By Sophocles; Adapted By John Hardy
There are two versions of this script:
1. Approximately 55 minutes; 2. Approximately 75 minutes.
This adaptation emphasizes the last desperate moments of a city that is on the verge of extinction. Their leader, Oedipus, stubbornly refuses to give in to the scourge that is destroying his city and its people. He fights like a man possessed to find those responsible. What he finds is the answer to the first and greatest mystery in theatre history. This is a city that has one hour left in its long, glorious life. That hour is what you will see in this production. "Will those responsible for our destruction be found and punished? Can we be saved from certain death? Will we live to see tomorrow or is this our last hour?"
Every effort has been made to make certain the script is engaging, understandable and entertaining. This can be difficult to accomplish when you are working with a play that is 2400 years old, was originally written in a now extinct language (ancient Greek) and comes from a country deep in the continent of Europe, which is, obviously, far from the USA.
Anyone can take a famous title and end up with a playscript that is "entertaining" for students and teachers by changing it to the degree that it no longer resembles the original play. But it is an achievement to entertain and engage all the while retaining the qualities that made this play significant in the history of literature.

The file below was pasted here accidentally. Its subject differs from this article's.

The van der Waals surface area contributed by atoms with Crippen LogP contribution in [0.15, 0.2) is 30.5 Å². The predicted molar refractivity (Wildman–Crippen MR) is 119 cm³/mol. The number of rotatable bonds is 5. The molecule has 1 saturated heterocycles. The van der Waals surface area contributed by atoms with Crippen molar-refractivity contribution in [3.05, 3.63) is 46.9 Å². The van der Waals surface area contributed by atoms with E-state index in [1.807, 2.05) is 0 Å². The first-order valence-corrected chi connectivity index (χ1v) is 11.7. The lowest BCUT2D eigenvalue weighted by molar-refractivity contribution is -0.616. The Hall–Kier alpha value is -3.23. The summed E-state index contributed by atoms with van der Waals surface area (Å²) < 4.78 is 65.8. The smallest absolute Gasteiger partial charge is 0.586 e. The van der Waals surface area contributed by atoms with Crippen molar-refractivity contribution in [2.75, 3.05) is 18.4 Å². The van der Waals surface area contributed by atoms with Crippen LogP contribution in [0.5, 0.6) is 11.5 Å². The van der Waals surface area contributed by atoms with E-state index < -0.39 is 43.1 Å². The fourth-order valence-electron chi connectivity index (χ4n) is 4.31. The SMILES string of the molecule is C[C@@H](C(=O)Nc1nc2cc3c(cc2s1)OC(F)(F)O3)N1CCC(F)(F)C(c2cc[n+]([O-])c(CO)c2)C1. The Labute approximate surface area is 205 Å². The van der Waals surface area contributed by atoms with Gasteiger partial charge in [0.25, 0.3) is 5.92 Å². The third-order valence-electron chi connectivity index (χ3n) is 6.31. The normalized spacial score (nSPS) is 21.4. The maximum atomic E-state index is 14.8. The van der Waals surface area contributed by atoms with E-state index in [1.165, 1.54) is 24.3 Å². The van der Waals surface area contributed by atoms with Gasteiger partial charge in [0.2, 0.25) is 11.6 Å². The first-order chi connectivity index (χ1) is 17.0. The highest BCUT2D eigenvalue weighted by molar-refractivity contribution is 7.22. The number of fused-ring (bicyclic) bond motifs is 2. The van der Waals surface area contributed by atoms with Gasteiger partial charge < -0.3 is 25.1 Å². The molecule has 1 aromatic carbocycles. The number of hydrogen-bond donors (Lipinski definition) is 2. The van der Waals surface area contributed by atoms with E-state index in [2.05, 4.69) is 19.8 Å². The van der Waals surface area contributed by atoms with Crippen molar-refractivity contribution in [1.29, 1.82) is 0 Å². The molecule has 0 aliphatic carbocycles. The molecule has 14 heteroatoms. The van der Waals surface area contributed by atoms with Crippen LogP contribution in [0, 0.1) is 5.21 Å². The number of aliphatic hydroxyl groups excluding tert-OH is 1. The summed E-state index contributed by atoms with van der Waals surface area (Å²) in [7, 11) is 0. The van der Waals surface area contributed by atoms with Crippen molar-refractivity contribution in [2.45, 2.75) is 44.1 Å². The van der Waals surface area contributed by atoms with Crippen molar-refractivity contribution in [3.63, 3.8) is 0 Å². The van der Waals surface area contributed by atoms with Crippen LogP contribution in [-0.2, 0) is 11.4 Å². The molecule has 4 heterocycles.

This production of OEDIPUS THE KING uses six actors; the actor playing Oedipus will play that role only; the other five actors will play two or three roles each.
Doubling (and tripling) of actors can be a problem if the distinction between characters played is not made clear. One way of defining one character from another, when played by the same actor, is: costume; the costume helps to distinguish the character for the audience. In this production, the audience will be able to see the actors actually changing costumes from one character to another and this will help to clarify, for the audience, when an actor switches from one character to another.
An interesting note: Before Sophocles, the Greek theatre used:
Sophocles introduced a third actor. So you had:
Using fewer actors than characters, which requires actors to play more than one role,
is an aspect of this production that is shared with the productions of Sophocles time.
An advantage of this technique is that it seems to focus the audience on the main character.
1 hour OR
1 hour, 20 minutes
"Hardy's adaptation is the best I've ever seen. ...Rollicking good fun... A Fast and furious adventure...those of us who love Twain will find the adaptation a loyal rendering of the novel and those less familiar will have no trouble at all following the twists and turns of the plot. This is a play that everyone in the family will enjoy." Robert McKinney, The Bristol Herald Courier